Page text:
This post is part of the World Cup for Kids project from Multicultural Kid Blogs. Each time Iran plays, I will be doing a post on some aspect of that country’s culture. Today I am sharing a geology activity we did to learn about Iran’s tectonic plates!
This post contains an affiliate link. If you click through and make a purchase, I receive a small commission. We appreciate your support!
Monkey is very interested in anything related to geology – earthquakes, volcanoes, rock formation, etc. – so when we started to study Iran, I knew he would really enjoy learning more about its geology. Iran is one of the most seismically active countries, squeezed between the Arabian Plate to the south and the Eurasian Plate to the north.
Many of us remember the deadly earthquake in Bam in 2003 (I recently reviewed a great children’s story based on it) and the more recent quake last year. Both happened in the beautiful Zagros Mountains that run along the western border of Iran. These mountains were (and perhaps still are) formed by the collision of two tectonic plates, much like the Himalayan Mountains.
Monkey already knows about tectonic plates and fault lines, so I decided to make this a hands-on activity that would really reinforce the lesson. He loves play dough, so I did a play dough mat with the tectonic plates surrounding Iran by making a freehand sketch on cardboard. My first attempt didn’t turn out so well, prompting Monkey to ask if he could draw his own country. I guess he figured if I had made one up, why couldn’t he? (And probably he thought he could do a better job!)
My second attempt came out much better, so I laid it out on the table, along with our play dough. I divided the play dough into two flat pieces and put one on either side of the boundary between the two plates. We talked about how mountains are often formed from two plates colliding. As I talked I pushed the play dough disks together until they started to push upwards to form “mountains.” I have to say Monkey was only half paying attention during my earlier explanation, glancing up now and then from the play dough robot he was making. But when the mountains started to push up from the table, he was fascinated. We also simulated a few earthquakes along the fault lines, talking about the different ways tectonic plates can interact with each other.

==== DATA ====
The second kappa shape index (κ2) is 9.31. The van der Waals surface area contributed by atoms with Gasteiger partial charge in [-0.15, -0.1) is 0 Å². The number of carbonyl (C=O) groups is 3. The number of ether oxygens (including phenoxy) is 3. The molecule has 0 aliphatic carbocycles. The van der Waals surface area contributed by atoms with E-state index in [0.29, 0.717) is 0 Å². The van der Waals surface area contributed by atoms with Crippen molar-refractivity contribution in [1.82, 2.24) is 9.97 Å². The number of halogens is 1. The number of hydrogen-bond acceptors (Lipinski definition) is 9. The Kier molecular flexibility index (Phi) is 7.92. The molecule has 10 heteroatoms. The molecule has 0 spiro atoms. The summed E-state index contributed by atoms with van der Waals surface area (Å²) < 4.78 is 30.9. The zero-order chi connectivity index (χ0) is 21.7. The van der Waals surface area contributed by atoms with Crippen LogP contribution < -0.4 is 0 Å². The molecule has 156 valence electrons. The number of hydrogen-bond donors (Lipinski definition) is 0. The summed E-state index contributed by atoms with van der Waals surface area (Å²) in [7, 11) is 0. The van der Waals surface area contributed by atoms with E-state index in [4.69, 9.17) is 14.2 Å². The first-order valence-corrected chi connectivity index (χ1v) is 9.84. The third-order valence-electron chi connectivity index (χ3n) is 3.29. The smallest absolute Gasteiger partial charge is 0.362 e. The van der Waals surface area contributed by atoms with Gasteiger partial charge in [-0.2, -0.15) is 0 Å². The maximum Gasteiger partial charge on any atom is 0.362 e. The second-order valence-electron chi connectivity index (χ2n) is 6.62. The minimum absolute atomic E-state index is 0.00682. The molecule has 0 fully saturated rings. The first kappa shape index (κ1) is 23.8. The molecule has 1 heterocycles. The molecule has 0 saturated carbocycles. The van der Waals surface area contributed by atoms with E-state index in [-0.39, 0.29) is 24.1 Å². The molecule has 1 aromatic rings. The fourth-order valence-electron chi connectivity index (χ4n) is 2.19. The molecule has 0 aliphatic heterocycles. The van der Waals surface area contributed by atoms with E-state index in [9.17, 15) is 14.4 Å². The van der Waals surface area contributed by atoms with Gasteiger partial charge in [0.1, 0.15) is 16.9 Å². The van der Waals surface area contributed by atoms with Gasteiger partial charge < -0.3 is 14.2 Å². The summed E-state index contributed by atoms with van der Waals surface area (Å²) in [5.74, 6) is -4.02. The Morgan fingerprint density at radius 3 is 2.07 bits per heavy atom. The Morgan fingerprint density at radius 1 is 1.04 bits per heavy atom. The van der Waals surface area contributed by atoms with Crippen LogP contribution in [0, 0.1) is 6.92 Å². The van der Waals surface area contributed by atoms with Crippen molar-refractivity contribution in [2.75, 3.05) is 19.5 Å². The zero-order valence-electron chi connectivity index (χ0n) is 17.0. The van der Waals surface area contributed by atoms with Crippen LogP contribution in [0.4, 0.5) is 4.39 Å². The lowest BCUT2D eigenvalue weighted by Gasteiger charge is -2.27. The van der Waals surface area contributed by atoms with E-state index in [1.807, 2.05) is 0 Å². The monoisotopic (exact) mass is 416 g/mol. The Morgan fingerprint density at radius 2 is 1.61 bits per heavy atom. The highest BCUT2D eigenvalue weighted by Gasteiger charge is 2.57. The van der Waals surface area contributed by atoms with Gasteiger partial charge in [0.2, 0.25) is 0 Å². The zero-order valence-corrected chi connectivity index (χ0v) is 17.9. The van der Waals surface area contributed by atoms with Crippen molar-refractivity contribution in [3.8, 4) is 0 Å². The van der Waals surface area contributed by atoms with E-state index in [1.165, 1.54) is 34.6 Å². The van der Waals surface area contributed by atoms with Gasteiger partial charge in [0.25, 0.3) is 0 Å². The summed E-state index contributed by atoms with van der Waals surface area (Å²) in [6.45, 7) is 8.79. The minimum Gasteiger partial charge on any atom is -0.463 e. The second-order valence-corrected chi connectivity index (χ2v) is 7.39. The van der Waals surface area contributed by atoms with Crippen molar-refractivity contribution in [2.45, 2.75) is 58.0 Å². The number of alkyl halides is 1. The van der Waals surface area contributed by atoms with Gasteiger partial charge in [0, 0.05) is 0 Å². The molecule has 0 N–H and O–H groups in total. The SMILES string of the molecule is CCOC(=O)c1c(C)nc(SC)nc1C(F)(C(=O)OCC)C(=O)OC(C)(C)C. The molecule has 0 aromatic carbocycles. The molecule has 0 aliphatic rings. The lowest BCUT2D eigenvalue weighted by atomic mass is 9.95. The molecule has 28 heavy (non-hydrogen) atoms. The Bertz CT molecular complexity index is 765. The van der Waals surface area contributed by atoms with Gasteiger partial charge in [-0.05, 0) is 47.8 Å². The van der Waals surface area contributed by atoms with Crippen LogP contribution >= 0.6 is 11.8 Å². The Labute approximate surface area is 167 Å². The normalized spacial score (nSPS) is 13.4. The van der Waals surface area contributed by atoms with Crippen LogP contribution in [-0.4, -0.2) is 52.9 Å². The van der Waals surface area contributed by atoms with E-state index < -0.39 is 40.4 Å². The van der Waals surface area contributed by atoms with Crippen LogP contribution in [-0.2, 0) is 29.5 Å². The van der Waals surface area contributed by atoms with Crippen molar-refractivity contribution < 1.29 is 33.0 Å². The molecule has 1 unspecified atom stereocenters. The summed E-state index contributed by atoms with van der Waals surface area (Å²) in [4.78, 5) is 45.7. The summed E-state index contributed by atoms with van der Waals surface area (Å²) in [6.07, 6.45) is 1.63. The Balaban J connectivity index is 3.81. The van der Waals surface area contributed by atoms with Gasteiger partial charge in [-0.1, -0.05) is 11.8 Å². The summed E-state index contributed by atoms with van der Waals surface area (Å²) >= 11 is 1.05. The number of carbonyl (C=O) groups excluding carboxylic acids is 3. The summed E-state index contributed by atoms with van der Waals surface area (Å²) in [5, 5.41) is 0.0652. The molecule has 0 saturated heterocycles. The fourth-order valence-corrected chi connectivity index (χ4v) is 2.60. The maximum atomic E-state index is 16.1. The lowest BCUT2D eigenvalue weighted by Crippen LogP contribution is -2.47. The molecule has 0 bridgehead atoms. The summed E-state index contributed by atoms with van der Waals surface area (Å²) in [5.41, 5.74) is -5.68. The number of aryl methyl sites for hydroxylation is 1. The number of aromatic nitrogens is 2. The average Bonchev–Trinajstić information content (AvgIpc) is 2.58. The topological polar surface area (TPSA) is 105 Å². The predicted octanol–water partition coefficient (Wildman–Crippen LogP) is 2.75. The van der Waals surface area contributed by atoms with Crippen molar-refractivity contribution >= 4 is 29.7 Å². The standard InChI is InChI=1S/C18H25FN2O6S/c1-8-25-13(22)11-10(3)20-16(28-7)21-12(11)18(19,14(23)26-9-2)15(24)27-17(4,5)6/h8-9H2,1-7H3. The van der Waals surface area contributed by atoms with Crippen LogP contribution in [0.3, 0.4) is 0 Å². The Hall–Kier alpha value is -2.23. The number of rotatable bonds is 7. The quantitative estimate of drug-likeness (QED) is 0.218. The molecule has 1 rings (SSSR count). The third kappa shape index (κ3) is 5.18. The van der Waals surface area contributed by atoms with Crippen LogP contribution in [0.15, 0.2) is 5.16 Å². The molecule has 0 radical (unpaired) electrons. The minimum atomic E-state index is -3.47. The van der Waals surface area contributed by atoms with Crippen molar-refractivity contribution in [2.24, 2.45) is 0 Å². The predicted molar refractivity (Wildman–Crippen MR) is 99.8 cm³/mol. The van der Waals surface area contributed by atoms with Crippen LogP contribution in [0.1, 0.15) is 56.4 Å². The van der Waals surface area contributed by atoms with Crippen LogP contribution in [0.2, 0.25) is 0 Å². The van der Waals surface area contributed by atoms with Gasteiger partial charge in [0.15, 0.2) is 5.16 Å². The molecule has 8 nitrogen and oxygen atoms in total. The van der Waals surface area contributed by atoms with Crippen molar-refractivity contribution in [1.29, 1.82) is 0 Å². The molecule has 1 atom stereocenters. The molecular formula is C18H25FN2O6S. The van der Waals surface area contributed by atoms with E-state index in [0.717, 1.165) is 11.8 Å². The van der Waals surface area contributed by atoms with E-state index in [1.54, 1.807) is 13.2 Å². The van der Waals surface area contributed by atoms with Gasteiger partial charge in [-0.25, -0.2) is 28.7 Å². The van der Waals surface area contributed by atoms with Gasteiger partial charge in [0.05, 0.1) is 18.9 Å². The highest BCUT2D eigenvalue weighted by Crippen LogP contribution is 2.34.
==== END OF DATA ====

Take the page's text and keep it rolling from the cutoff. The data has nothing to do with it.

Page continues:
After that I let Monkey take the “plates” back apart and form the mountains again (and again). Soon enough, of course, the Zagros Mountains were populated with play dough robots and dinosaurs, and new mountain ranges were popping up all over the place. Baby really got into it too, though I won’t claim he learned anything about tectonic plates 🙂
This was a very simple activity, but the visual and sensory aspects really helped keep Monkey’s attention and drive home the lesson about how mountains are formed.
It made me want to try more hands-on geology activities with Monkey, such as these great ones I found online (see below). I also really recommend The Magic School Bus Inside the Earth. Monkey loves the show and the books. This one focuses on geology, as the kids and Ms. Frizzle go deeper and deeper into the layers of the earth.
Resources on the Geology of Iran:
For more fun geology resources you can follow my new Geology for Kids Pinterest board: